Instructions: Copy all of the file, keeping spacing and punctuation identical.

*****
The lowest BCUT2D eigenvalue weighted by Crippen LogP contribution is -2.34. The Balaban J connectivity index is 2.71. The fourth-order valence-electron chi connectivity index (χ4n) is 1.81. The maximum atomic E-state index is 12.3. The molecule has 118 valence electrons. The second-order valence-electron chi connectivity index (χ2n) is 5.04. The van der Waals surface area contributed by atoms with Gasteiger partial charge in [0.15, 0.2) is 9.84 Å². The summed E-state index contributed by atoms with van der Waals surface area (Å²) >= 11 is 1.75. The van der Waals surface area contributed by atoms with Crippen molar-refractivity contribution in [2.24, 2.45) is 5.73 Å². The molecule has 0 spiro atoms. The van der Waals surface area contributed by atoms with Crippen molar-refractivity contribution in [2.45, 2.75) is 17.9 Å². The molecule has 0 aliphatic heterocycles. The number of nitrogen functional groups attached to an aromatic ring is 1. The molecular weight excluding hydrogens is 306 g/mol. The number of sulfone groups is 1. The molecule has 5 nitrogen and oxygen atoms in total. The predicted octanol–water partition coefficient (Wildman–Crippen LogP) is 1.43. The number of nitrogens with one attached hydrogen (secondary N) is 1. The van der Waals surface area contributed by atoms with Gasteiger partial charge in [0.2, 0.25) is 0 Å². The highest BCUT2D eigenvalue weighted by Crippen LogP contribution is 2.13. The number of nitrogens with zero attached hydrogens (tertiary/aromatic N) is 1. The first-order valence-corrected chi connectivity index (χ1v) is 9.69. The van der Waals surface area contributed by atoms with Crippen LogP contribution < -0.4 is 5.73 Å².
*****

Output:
The lowest BCUT2D eigenvalue weighted by Crippen LogP contribution is -2.34. The Balaban J connectivity index is 2.71. The fourth-order valence-electron chi connectivity index (χ4n) is 1.81. The maximum atomic E-state index is 12.3. The molecule has 118 valence electrons. The second-order valence-electron chi connectivity index (χ2n) is 5.04. The van der Waals surface area contributed by atoms with Gasteiger partial charge in [0.15, 0.2) is 9.84 Å². The summed E-state index contributed by atoms with van der Waals surface area (Å²) >= 11 is 1.75. The van der Waals surface area contributed by atoms with Crippen molar-refractivity contribution in [2.24, 2.45) is 5.73 Å². The molecule has 0 spiro atoms. The van der Waals surface area contributed by atoms with Crippen molar-refractivity contribution in [2.45, 2.75) is 17.9 Å². The molecule has 0 aliphatic heterocycles. The number of nitrogen functional groups attached to an aromatic ring is 1. The molecular weight excluding hydrogens is 306 g/mol. The number of sulfone groups is 1. The molecule has 5 nitrogen and oxygen atoms in total. The predicted octanol–water partition coefficient (Wildman–Crippen LogP) is 1.43. The number of nitrogens with one attached hydrogen (secondary N) is 1. The van der Waals surface area contributed by atoms with Gasteiger partial charge in [0.2, 0.25) is 0 Å². The highest BCUT2D eigenvalue weighted by Crippen LogP contribution is 2.13. The number of nitrogens with zero attached hydrogens (tertiary/aromatic N) is 1. The first-order valence-corrected chi connectivity index (χ1v) is 9.69. The van der Waals surface area contributed by atoms with Crippen LogP contribution < -0.4 is 5.73 Å².